In America, enslaved African-Muslims were the first Black people to observe Ramadan by sneaking away to pray in fields.
51% of Muslim families who’ve been in America for at least 3 generations are Black. There’s no better example of this incredibly diverse community than in the City of Brotherly Love.
The origins of Islam in Philadelphia can be traced back to the 1960s, when Black people converted to the Nation of Islam (NOI) en masse, partly due to Elijah Muhammad’s influence. His bold approach and commentary on Black America’s most pressing issues led to a surge in NOI membership.
When Muhammad died in 1975, Philadelphia had twelve NOI temples. Muhammad’s son, Warith Deen (W.D.) Muhammad, steered the NOI into a more Orthodox direction, breaking with his father’s ideology of Black superiority.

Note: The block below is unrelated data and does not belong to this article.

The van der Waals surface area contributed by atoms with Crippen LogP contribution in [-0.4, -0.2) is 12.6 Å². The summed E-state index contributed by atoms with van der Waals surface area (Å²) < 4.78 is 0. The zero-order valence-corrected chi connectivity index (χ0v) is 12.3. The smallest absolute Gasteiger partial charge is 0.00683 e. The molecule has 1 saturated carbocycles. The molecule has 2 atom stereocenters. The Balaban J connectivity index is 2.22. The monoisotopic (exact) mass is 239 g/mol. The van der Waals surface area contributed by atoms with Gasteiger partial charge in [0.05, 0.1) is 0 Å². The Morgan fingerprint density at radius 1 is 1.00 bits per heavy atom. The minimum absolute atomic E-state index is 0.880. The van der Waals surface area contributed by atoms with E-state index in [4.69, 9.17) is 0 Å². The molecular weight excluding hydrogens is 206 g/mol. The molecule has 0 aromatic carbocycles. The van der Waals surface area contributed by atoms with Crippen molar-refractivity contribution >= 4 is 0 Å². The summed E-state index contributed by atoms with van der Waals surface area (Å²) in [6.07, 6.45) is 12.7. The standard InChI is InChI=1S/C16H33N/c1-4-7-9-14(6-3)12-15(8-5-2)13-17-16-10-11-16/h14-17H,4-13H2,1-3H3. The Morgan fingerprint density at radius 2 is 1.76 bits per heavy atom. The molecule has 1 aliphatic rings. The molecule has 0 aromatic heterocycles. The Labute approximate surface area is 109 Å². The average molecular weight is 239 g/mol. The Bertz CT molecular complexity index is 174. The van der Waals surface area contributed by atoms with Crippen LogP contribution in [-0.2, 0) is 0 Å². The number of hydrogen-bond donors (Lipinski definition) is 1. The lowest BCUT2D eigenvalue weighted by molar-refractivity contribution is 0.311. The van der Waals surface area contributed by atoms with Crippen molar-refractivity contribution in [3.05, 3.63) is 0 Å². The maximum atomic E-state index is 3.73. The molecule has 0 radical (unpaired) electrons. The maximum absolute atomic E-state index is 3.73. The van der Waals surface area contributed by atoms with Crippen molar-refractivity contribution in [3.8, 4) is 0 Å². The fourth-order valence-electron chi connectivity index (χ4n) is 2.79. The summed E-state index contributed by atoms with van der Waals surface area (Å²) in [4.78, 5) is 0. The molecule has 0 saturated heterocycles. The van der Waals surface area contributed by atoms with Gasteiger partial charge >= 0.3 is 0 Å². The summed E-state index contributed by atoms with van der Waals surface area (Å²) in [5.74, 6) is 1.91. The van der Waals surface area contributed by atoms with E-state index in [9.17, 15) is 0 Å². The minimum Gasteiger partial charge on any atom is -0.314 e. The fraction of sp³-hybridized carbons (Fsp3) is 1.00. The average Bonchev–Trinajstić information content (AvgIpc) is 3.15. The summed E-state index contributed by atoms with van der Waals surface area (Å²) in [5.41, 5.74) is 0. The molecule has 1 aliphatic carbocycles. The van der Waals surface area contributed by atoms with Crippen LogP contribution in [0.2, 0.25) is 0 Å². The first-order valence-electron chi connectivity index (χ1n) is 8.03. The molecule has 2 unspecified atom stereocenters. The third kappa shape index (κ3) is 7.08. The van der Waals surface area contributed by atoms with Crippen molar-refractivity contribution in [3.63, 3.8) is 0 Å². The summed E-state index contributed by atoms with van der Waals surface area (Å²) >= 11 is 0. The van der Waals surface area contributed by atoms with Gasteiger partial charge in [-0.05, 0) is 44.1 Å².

W.D. Muhammad understood the American-Muslim experience meshed with the American-Black experience. Consequently, many Philadelphia mosques recognize Black inequality and poverty.
To address systemic issues, NOI regularly sponsored food drives, community programs, educational forums, jazz shows, and dinners.
Philadelphia’s deeply intertwined with Islam - there’s an abundance of Muslim businesses, organizations, holidays, and historical museums. There’s been a Muslim city council member, state senator, police chief, and chairman of the Board of Commissioners.
The Muslim presence in Philadelphia is STRONG thanks to Black Muslim community, leadership, and the Muhammad’s influence over the NOI.
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